The rest has been her story. She says proudly of her hip hop lineage, "I consider Q-Tip my birth parent and Busta is my foster father raising me."
Both must be very proud.
Rah's sensuous beauty, hard-edged voice, forceful delivery and take-no-prisoners approach is a culmination of the many females that have come before her. Her power, sex appeal, rawness and pure presence make her hip-hop's every woman.
But it just may be her serious side that makes "Dirty Harriet," her much-anticipated debut album so compelling. As she blesses her legion of fans with her trademark force and fly rhymes, she gives them food for thought. She says laughing, "Even when I try to make fun lovin' party stuff, it comes out serious." Her album title is one of those serious moments. The name, although a seemingly obvious play on "Dirty Harry," is actually a reference to Harriet Tubman. Rah explains, "The reason I named it that is because Harriet Tubman basically led people to freedom. Rah Digga is paving the way and leading a new species of female MCs to just feel confident enough to come with raw rhymes and not have to worry about exploiting themselves sexually to succeed."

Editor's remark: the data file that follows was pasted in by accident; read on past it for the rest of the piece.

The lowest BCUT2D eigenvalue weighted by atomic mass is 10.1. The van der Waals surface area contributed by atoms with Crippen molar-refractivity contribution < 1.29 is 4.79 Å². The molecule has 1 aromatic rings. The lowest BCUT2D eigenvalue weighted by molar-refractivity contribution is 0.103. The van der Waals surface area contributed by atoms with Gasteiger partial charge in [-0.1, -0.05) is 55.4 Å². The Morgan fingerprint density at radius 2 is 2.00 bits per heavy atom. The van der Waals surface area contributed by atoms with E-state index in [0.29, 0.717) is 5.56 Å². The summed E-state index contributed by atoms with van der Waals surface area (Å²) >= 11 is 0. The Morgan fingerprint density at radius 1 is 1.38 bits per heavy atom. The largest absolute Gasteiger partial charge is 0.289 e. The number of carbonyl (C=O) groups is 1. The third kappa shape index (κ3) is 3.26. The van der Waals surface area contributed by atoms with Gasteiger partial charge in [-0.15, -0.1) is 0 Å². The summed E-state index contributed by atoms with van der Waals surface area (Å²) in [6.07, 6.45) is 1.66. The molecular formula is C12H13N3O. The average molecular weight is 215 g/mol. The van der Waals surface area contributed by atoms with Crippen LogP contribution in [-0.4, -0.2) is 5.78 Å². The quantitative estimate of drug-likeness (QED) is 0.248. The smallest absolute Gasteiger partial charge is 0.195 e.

The absence of sexually explicit lyrics show that Rah Digga is not following in anyone's footsteps - she is creating her own. She describes her album as being as multi-faceted as she is. "I can't categorize the album as having a particular sound. I don't think any one song sounds like another. Every song has its own vibe."
The album produced mostly by The Teamsters, who have worked substantially with Busta, boasts varied and unique beats with ill accents like violins (Tight) and a track made with the sound of a sneeze (Straight Spitten). Guest producers include Premier, Busta, Mr. Walt, DJ Scratch, DJ Shock (Ruff Ryders), Rockweiller and Dave Atkinson.
From those capable hands comes an album packed with old school type joints that show Rah's Che Digga style. Joints like the album's skill-laced opener "Tight." "Showdown," lets her brag a little more, while "What they Call Me" and "Do The Ladies" (featuring Eve and Sonja Blade) are party starters. "Straight Spitten" and "Fuck Y'all Niggaz" puts you up close and personal with Rah's aggressive side. Of the crowd pleaser, "What They Call Me," she says, "this is my letting the world know that I am the Hip Hop B-girl original."